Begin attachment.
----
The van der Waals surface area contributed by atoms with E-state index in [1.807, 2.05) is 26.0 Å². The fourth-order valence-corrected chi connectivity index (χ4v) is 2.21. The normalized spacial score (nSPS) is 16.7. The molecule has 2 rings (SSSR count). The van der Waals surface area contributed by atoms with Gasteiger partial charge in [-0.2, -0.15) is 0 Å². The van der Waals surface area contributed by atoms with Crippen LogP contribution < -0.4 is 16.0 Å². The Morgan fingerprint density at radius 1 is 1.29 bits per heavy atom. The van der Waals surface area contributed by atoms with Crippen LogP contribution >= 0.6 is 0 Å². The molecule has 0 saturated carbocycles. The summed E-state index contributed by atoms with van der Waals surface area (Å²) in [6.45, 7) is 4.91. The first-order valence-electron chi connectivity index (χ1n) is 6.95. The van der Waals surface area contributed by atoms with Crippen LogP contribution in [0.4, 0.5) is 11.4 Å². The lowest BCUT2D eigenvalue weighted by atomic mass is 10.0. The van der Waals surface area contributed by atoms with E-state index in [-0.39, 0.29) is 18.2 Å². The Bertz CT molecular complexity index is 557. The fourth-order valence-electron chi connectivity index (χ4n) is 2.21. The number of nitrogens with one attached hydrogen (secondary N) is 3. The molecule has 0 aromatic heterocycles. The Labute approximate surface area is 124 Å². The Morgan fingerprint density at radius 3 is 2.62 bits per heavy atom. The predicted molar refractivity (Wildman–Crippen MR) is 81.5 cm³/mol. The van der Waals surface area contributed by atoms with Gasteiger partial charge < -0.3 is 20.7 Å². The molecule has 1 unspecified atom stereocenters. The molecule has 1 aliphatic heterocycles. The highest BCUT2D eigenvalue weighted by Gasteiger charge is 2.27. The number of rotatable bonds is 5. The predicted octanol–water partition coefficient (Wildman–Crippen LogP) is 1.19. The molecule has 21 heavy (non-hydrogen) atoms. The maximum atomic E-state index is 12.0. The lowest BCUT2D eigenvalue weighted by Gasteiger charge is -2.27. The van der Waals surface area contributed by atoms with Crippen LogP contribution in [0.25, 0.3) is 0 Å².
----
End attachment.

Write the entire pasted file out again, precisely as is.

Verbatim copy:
The van der Waals surface area contributed by atoms with E-state index in [1.807, 2.05) is 26.0 Å². The fourth-order valence-corrected chi connectivity index (χ4v) is 2.21. The normalized spacial score (nSPS) is 16.7. The molecule has 2 rings (SSSR count). The van der Waals surface area contributed by atoms with Gasteiger partial charge in [-0.2, -0.15) is 0 Å². The van der Waals surface area contributed by atoms with Crippen LogP contribution < -0.4 is 16.0 Å². The Morgan fingerprint density at radius 1 is 1.29 bits per heavy atom. The van der Waals surface area contributed by atoms with Crippen LogP contribution >= 0.6 is 0 Å². The molecule has 0 saturated carbocycles. The summed E-state index contributed by atoms with van der Waals surface area (Å²) in [6.45, 7) is 4.91. The first-order valence-electron chi connectivity index (χ1n) is 6.95. The van der Waals surface area contributed by atoms with Crippen LogP contribution in [0.4, 0.5) is 11.4 Å². The lowest BCUT2D eigenvalue weighted by atomic mass is 10.0. The van der Waals surface area contributed by atoms with E-state index in [-0.39, 0.29) is 18.2 Å². The Bertz CT molecular complexity index is 557. The fourth-order valence-electron chi connectivity index (χ4n) is 2.21. The number of nitrogens with one attached hydrogen (secondary N) is 3. The molecule has 0 aromatic heterocycles. The Labute approximate surface area is 124 Å². The Morgan fingerprint density at radius 3 is 2.62 bits per heavy atom. The predicted molar refractivity (Wildman–Crippen MR) is 81.5 cm³/mol. The van der Waals surface area contributed by atoms with Gasteiger partial charge < -0.3 is 20.7 Å². The molecule has 1 unspecified atom stereocenters. The molecule has 1 aliphatic heterocycles. The highest BCUT2D eigenvalue weighted by Gasteiger charge is 2.27. The number of rotatable bonds is 5. The predicted octanol–water partition coefficient (Wildman–Crippen LogP) is 1.19. The molecule has 21 heavy (non-hydrogen) atoms. The maximum atomic E-state index is 12.0. The lowest BCUT2D eigenvalue weighted by Gasteiger charge is -2.27. The van der Waals surface area contributed by atoms with Crippen LogP contribution in [0.25, 0.3) is 0 Å².